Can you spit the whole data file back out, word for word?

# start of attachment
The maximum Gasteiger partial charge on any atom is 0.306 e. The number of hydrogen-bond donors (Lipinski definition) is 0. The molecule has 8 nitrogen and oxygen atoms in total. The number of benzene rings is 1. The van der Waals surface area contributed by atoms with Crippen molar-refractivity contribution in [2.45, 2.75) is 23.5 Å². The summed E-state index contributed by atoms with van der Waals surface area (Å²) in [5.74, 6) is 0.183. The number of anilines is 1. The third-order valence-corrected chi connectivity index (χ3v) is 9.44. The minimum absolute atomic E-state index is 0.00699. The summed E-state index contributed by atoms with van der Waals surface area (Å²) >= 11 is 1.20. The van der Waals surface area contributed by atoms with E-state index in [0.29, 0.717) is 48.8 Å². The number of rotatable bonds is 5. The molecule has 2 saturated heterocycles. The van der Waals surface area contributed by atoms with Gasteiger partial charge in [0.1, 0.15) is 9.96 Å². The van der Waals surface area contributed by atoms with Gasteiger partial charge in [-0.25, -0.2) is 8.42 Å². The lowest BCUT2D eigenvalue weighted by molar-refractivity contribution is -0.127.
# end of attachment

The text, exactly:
The maximum Gasteiger partial charge on any atom is 0.306 e. The number of hydrogen-bond donors (Lipinski definition) is 0. The molecule has 8 nitrogen and oxygen atoms in total. The number of benzene rings is 1. The van der Waals surface area contributed by atoms with Crippen molar-refractivity contribution in [2.45, 2.75) is 23.5 Å². The summed E-state index contributed by atoms with van der Waals surface area (Å²) in [5.74, 6) is 0.183. The number of anilines is 1. The third-order valence-corrected chi connectivity index (χ3v) is 9.44. The minimum absolute atomic E-state index is 0.00699. The summed E-state index contributed by atoms with van der Waals surface area (Å²) >= 11 is 1.20. The van der Waals surface area contributed by atoms with E-state index in [0.29, 0.717) is 48.8 Å². The number of rotatable bonds is 5. The molecule has 2 saturated heterocycles. The van der Waals surface area contributed by atoms with Gasteiger partial charge in [0.1, 0.15) is 9.96 Å². The van der Waals surface area contributed by atoms with Gasteiger partial charge in [-0.25, -0.2) is 8.42 Å². The lowest BCUT2D eigenvalue weighted by molar-refractivity contribution is -0.127.